jenniferw's picture

Thanks for the ideas! Cant wait to try it out!:) If all goes well Im hoping ill be able to use it for my pizza too...

pjkobulnicky's picture

I bake my no-knead bread in my cast-iron dutch oven with no problems aside from some near scorching of the excess flour that comes off of the clouche linen when i turn it into the dutch oven. It does seem to transfer heat a bit more rapidly than my stone does so you have to be more careful of the bottom getting too dark as your baking temperature goes up.


Paul Kobulnicky

Baking in Ohio

andrew_l's picture

 griddle in an oven instead of a stone (it won't fit in my new oven and stupidly I gave it away) and it worked really well. A slight tendency to overcook the bottom, but this was easily controlled by taking the bread out after about 20 minutes, putting it onto an upturned pizza tray then putting this in the oven on the griddle .

Now though I'm either doing preheated le creuset or baking from cold. How habits change!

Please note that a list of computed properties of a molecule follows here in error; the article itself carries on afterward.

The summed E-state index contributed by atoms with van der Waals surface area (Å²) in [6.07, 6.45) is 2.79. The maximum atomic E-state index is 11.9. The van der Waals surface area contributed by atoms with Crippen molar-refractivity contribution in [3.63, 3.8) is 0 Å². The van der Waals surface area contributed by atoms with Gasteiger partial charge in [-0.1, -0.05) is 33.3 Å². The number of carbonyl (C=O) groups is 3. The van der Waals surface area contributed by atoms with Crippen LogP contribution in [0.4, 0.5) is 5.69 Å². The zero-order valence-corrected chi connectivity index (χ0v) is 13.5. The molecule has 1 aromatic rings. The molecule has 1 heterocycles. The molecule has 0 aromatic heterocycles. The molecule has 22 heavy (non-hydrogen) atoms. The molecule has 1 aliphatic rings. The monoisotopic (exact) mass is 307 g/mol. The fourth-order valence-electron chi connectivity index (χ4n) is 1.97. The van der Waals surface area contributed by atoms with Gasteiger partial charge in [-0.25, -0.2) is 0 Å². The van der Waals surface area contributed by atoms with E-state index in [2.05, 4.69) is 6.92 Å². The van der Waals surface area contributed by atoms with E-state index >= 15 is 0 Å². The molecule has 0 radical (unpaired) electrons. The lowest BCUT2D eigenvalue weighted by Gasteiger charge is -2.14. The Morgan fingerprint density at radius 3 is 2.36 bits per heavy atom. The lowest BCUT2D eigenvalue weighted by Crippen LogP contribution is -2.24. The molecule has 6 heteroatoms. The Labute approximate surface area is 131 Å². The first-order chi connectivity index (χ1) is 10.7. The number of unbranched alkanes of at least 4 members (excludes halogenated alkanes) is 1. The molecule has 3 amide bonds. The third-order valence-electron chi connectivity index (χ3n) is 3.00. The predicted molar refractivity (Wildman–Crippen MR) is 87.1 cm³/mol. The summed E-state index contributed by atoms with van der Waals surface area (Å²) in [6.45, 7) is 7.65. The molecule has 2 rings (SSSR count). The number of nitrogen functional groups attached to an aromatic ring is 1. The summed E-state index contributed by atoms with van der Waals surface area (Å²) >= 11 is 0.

Aussiebaker's picture

Hi Jenniferw

I have a small rectangular cast iron barbecue plate that I use for baking bread. I started using it when I realised just how long it takes to preheat terracotta tiles. The cast iron plate heats quickly and the bread bakes beautifully. The plate is slightly concave and has a small hole in it (designed for the barbecue fat to flow out) but neither of these make a difference to the bread.

I don't season the plate with oil. The bread sticks to it initially (as it does with all surfaces), then releases later when baking is more progressed. One thing that does happen is that the surface appears to rust slightly (particularly as I spray the oven with water a few times in the first few minutes of baking). I don't worry about that, as I scrub it with a dry brush, and it has not made any difference to the flavour of the bread when it bakes. The reason I don't season it with oil is that I'm concerned that at high temperatures the oil on the plate will just burn.

The plate is heavy (I wouldn't want to drop it on a toe!) but is relatively easy to handle. It fits in my standard width oven and takes a large miche or two small loaves. I remove it from the oven between bread baking sessions.

Just recently I tried the terracotta tiles again, and while they work well, they just take far too long to preheat. And, given that we should be taking care to avoid energy use as much as possible, I find it difficult to justify having the oven on for 45 to 60 minutes with nothing in it. I'm pretty happy with the results and it works well for me.